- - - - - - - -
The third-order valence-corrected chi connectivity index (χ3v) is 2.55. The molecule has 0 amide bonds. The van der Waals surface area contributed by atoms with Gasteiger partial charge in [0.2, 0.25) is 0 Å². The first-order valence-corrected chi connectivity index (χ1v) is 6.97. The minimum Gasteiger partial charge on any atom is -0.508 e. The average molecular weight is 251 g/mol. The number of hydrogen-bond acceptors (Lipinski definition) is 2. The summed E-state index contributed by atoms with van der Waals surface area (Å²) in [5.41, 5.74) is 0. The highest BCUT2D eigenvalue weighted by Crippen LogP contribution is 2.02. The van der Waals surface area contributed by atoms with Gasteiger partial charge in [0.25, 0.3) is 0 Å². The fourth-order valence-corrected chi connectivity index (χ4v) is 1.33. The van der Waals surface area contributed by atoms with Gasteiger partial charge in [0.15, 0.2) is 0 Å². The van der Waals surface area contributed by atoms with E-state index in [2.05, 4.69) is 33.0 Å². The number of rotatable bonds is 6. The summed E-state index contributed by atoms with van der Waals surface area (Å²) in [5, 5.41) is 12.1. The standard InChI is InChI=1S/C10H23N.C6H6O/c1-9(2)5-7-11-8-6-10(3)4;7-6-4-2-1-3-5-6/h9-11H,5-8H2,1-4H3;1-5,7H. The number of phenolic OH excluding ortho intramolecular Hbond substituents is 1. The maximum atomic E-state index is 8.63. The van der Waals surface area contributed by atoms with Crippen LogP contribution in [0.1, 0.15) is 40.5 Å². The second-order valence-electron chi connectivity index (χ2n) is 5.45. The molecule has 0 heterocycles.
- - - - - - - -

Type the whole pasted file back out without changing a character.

The third-order valence-corrected chi connectivity index (χ3v) is 2.55. The molecule has 0 amide bonds. The van der Waals surface area contributed by atoms with Gasteiger partial charge in [0.2, 0.25) is 0 Å². The first-order valence-corrected chi connectivity index (χ1v) is 6.97. The minimum Gasteiger partial charge on any atom is -0.508 e. The average molecular weight is 251 g/mol. The number of hydrogen-bond acceptors (Lipinski definition) is 2. The summed E-state index contributed by atoms with van der Waals surface area (Å²) in [5.41, 5.74) is 0. The highest BCUT2D eigenvalue weighted by Crippen LogP contribution is 2.02. The van der Waals surface area contributed by atoms with Gasteiger partial charge in [0.25, 0.3) is 0 Å². The fourth-order valence-corrected chi connectivity index (χ4v) is 1.33. The van der Waals surface area contributed by atoms with Gasteiger partial charge in [0.15, 0.2) is 0 Å². The van der Waals surface area contributed by atoms with E-state index in [2.05, 4.69) is 33.0 Å². The number of rotatable bonds is 6. The summed E-state index contributed by atoms with van der Waals surface area (Å²) in [5, 5.41) is 12.1. The standard InChI is InChI=1S/C10H23N.C6H6O/c1-9(2)5-7-11-8-6-10(3)4;7-6-4-2-1-3-5-6/h9-11H,5-8H2,1-4H3;1-5,7H. The number of phenolic OH excluding ortho intramolecular Hbond substituents is 1. The maximum atomic E-state index is 8.63. The van der Waals surface area contributed by atoms with Crippen LogP contribution in [0.1, 0.15) is 40.5 Å². The second-order valence-electron chi connectivity index (χ2n) is 5.45. The molecule has 0 heterocycles.